October 9, 2021
This morning, the sky was low and ominous. I was on the road by ten. The rain came a little over an hour later, thick and heavy, and I dropped my speed to a manageable seventy (my relationship to speed has changed in four days).
I was grateful when it stopped after less than an hour and the skies began to clear. I made my first stop of the day at a beautifully designed rest stop. The air was soft, the sun was warm. Expansive was the word that came as I walked in the gentleness I felt all around me. I wished I had time to stay there and really soak it in. This was not what I expected to feel in South Dakota.
With the exception of some industrial eyesores I passed along the way, I don’t think there is anything I’ve seen that hasn’t had its own wondrous beauty. But nothing compared to today’s 30-mile loop through the Badlands.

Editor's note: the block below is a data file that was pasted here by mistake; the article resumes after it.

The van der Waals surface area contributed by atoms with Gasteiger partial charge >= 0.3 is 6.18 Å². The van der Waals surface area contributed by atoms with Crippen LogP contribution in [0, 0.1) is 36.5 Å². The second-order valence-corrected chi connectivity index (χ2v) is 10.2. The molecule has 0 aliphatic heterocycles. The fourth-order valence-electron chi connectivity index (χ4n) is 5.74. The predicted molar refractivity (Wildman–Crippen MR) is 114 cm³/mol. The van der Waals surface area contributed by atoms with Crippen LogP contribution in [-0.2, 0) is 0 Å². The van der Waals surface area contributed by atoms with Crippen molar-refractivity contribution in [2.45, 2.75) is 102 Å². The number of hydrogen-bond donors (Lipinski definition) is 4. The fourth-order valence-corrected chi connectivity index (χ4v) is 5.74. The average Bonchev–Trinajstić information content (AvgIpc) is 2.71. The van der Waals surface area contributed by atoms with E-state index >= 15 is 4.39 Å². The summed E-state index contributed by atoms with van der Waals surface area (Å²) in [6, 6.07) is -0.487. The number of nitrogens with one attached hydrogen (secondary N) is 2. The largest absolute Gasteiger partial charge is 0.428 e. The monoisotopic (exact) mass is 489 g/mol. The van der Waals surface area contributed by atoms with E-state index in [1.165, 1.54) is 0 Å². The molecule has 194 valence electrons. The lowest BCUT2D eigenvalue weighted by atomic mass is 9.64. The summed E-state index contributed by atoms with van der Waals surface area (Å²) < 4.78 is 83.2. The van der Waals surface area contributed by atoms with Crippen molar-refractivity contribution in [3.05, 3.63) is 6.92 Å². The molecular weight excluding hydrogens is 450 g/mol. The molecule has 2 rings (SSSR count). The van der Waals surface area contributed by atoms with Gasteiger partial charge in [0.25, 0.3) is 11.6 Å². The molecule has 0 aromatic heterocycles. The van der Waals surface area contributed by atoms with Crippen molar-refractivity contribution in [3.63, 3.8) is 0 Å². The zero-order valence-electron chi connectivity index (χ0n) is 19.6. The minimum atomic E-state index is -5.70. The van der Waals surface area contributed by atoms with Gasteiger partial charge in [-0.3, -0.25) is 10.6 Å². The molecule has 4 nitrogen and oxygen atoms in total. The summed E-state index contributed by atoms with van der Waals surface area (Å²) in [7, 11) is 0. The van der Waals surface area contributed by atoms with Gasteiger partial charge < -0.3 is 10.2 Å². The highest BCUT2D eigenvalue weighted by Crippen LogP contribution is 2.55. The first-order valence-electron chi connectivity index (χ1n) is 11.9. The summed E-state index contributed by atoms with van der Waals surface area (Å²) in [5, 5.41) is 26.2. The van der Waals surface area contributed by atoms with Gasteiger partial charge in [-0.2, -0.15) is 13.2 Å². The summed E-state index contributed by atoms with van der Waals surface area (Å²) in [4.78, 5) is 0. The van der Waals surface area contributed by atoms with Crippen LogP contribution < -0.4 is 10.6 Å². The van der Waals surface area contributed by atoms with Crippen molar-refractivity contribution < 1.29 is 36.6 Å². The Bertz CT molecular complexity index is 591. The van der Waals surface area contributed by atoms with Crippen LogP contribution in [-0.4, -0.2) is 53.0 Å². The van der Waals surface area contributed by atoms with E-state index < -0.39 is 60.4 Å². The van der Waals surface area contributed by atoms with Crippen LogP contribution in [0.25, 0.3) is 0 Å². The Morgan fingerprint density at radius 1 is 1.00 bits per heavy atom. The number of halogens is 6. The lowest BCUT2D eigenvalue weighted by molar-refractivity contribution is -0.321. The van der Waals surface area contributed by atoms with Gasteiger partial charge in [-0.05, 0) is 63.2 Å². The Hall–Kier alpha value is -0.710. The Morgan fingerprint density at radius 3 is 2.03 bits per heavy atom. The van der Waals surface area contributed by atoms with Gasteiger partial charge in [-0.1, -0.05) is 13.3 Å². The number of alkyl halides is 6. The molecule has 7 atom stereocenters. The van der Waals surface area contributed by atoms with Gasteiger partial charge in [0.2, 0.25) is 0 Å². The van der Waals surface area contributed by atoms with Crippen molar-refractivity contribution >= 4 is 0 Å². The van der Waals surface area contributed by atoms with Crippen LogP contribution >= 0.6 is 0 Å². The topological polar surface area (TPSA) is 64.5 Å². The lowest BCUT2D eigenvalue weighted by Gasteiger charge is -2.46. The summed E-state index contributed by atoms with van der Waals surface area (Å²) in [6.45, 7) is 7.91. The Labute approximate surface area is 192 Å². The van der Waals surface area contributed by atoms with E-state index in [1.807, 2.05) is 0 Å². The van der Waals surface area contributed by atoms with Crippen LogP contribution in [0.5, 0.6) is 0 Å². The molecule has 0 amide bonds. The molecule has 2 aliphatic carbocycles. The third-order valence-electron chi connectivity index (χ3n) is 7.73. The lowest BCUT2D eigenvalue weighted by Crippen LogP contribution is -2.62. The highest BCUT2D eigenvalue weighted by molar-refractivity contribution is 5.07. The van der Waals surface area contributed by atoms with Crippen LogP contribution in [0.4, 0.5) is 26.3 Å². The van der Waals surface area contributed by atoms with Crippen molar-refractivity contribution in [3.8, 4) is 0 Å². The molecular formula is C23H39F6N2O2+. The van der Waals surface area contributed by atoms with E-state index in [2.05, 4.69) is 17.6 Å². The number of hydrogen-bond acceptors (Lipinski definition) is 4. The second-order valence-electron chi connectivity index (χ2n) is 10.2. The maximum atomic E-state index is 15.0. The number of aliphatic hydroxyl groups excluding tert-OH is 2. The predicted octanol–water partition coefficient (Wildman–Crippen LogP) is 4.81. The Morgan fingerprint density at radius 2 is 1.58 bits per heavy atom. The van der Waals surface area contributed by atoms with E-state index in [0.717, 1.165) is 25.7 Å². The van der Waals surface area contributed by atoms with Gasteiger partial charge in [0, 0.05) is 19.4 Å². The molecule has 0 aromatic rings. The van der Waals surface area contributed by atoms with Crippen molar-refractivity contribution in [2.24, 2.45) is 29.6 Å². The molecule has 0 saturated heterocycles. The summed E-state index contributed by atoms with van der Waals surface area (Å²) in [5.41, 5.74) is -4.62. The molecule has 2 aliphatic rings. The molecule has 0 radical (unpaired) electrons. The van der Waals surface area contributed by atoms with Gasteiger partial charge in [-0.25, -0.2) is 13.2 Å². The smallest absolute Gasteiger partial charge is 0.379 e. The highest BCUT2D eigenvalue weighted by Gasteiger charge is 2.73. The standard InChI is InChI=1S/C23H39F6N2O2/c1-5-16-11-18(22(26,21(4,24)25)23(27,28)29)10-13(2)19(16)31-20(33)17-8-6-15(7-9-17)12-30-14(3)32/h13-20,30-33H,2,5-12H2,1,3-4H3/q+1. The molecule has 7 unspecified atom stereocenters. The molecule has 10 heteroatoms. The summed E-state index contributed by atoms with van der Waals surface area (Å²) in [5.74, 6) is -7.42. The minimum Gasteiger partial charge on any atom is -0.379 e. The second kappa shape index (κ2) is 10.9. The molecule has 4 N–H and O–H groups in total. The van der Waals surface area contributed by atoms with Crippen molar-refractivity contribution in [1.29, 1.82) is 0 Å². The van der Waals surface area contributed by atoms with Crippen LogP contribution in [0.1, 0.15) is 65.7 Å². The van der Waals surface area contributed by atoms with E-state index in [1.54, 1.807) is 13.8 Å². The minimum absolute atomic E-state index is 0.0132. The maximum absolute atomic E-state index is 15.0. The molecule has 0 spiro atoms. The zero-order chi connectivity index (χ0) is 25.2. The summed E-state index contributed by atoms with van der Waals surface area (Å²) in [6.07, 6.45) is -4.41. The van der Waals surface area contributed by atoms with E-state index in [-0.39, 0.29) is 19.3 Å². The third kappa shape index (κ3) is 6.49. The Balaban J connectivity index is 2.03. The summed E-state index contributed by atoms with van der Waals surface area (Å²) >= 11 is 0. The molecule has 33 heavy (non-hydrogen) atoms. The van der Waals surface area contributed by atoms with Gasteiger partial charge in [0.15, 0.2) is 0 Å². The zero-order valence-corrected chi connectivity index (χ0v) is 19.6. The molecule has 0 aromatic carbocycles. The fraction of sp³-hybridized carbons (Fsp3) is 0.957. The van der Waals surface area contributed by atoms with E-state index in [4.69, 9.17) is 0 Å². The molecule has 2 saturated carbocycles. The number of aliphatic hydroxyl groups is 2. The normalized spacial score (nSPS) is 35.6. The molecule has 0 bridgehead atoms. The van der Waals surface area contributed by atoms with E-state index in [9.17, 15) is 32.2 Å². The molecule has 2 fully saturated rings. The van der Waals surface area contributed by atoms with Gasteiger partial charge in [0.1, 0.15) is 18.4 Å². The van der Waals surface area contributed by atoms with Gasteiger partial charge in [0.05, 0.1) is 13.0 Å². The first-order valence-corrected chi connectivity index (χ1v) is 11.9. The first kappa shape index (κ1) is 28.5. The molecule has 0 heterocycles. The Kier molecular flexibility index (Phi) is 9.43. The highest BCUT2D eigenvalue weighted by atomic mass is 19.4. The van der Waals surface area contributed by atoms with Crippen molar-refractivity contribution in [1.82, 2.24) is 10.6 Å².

If I’d thought I wanted to spend more time at the rest stop, well, multiply that many times over to get a sense of how much I wanted to linger in the Badlands. But the sky was growing threatening again, so I acted the part of the grownup and made myself stop stopping.
Tomorrow is my last day on the road. I confess to having mixed feelings about this trip ending. Yes, I am very tired. Yes, many of the hours behind the wheel have had their challenges. But I have loved the emptiness all around me, an emptiness that felt full with an invisible life force, a thrumming underneath that I could feel if not hear.
Day Five: Badlands—Mitchell to Minneapolis
October 10, 2021
The weather turned cold overnight with a strong wind blowing. It’s a gray 54 degrees when I check out of the Kelly Inn, but it feels a lot colder. “Not ready for this, I can tell you,” says the woman who invites me to sign the guest book at the World’s Only Corn Palace a few minutes later. In the space for “State,” I put, “WA/MN.” I’m still neither here nor there, though wherever I am, it is now two hours later than my body thinks it should be.